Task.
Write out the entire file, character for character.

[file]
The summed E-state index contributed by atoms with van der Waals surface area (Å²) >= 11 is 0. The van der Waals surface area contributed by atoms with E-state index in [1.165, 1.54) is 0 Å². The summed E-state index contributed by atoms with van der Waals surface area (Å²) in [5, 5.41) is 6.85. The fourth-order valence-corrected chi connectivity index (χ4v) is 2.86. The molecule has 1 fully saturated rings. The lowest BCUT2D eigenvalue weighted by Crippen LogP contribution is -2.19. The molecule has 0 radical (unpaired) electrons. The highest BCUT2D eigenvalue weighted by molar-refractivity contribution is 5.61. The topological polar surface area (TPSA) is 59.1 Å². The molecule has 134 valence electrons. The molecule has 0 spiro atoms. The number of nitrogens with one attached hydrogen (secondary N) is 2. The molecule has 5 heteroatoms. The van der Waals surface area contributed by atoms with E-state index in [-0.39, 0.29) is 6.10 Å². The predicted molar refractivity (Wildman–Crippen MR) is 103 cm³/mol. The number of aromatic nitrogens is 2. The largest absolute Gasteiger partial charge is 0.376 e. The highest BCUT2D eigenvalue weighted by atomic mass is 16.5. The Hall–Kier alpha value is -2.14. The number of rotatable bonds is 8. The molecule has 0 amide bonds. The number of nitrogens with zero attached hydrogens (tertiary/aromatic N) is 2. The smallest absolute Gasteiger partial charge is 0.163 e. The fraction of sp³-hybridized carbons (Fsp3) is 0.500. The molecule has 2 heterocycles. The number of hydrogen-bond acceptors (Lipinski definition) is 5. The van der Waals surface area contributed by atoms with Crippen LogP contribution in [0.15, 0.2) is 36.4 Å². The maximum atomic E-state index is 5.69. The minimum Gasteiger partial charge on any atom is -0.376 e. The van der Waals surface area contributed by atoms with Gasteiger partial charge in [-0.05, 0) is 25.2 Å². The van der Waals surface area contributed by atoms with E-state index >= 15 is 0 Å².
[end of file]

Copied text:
The summed E-state index contributed by atoms with van der Waals surface area (Å²) >= 11 is 0. The van der Waals surface area contributed by atoms with E-state index in [1.165, 1.54) is 0 Å². The summed E-state index contributed by atoms with van der Waals surface area (Å²) in [5, 5.41) is 6.85. The fourth-order valence-corrected chi connectivity index (χ4v) is 2.86. The molecule has 1 fully saturated rings. The lowest BCUT2D eigenvalue weighted by Crippen LogP contribution is -2.19. The molecule has 0 radical (unpaired) electrons. The highest BCUT2D eigenvalue weighted by molar-refractivity contribution is 5.61. The topological polar surface area (TPSA) is 59.1 Å². The molecule has 134 valence electrons. The molecule has 0 spiro atoms. The number of nitrogens with one attached hydrogen (secondary N) is 2. The molecule has 5 heteroatoms. The van der Waals surface area contributed by atoms with E-state index in [-0.39, 0.29) is 6.10 Å². The predicted molar refractivity (Wildman–Crippen MR) is 103 cm³/mol. The number of aromatic nitrogens is 2. The largest absolute Gasteiger partial charge is 0.376 e. The highest BCUT2D eigenvalue weighted by atomic mass is 16.5. The Hall–Kier alpha value is -2.14. The number of rotatable bonds is 8. The molecule has 0 amide bonds. The number of nitrogens with zero attached hydrogens (tertiary/aromatic N) is 2. The smallest absolute Gasteiger partial charge is 0.163 e. The fraction of sp³-hybridized carbons (Fsp3) is 0.500. The molecule has 2 heterocycles. The number of hydrogen-bond acceptors (Lipinski definition) is 5. The van der Waals surface area contributed by atoms with Crippen LogP contribution in [0.15, 0.2) is 36.4 Å². The maximum atomic E-state index is 5.69. The minimum Gasteiger partial charge on any atom is -0.376 e. The van der Waals surface area contributed by atoms with Gasteiger partial charge in [-0.05, 0) is 25.2 Å². The van der Waals surface area contributed by atoms with E-state index >= 15 is 0 Å².